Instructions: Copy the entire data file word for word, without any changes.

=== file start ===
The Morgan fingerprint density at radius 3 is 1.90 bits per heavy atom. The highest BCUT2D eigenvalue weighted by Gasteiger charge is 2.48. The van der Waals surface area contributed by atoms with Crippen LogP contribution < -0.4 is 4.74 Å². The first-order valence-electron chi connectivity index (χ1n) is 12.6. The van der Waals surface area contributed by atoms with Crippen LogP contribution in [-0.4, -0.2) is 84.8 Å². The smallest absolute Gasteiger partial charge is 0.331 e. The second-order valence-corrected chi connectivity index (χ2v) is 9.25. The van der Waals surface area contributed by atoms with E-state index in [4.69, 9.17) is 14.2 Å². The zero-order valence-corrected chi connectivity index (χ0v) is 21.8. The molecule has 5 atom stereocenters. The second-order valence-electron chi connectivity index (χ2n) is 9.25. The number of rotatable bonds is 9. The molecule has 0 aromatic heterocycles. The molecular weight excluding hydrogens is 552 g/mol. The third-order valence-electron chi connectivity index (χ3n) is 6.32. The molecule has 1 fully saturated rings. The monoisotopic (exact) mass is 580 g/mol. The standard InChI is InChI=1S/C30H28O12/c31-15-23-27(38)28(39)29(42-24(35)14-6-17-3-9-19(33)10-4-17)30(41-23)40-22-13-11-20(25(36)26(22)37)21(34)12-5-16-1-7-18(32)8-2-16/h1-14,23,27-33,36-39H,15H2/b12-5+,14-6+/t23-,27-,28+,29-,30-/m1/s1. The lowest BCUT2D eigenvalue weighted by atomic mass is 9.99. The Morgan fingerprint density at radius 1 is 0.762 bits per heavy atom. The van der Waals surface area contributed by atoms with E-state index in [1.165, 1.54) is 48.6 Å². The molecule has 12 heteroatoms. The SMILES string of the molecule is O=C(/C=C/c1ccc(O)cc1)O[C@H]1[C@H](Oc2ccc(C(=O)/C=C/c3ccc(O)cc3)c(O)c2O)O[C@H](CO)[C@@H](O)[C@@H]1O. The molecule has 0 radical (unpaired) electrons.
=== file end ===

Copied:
The Morgan fingerprint density at radius 3 is 1.90 bits per heavy atom. The highest BCUT2D eigenvalue weighted by Gasteiger charge is 2.48. The van der Waals surface area contributed by atoms with Crippen LogP contribution < -0.4 is 4.74 Å². The first-order valence-electron chi connectivity index (χ1n) is 12.6. The van der Waals surface area contributed by atoms with Crippen LogP contribution in [-0.4, -0.2) is 84.8 Å². The smallest absolute Gasteiger partial charge is 0.331 e. The second-order valence-corrected chi connectivity index (χ2v) is 9.25. The van der Waals surface area contributed by atoms with E-state index in [4.69, 9.17) is 14.2 Å². The zero-order valence-corrected chi connectivity index (χ0v) is 21.8. The molecule has 5 atom stereocenters. The second-order valence-electron chi connectivity index (χ2n) is 9.25. The number of rotatable bonds is 9. The molecule has 0 aromatic heterocycles. The molecular weight excluding hydrogens is 552 g/mol. The third-order valence-electron chi connectivity index (χ3n) is 6.32. The molecule has 1 fully saturated rings. The monoisotopic (exact) mass is 580 g/mol. The standard InChI is InChI=1S/C30H28O12/c31-15-23-27(38)28(39)29(42-24(35)14-6-17-3-9-19(33)10-4-17)30(41-23)40-22-13-11-20(25(36)26(22)37)21(34)12-5-16-1-7-18(32)8-2-16/h1-14,23,27-33,36-39H,15H2/b12-5+,14-6+/t23-,27-,28+,29-,30-/m1/s1. The lowest BCUT2D eigenvalue weighted by atomic mass is 9.99. The Morgan fingerprint density at radius 1 is 0.762 bits per heavy atom. The van der Waals surface area contributed by atoms with E-state index in [1.165, 1.54) is 48.6 Å². The molecule has 12 heteroatoms. The SMILES string of the molecule is O=C(/C=C/c1ccc(O)cc1)O[C@H]1[C@H](Oc2ccc(C(=O)/C=C/c3ccc(O)cc3)c(O)c2O)O[C@H](CO)[C@@H](O)[C@@H]1O. The molecule has 0 radical (unpaired) electrons.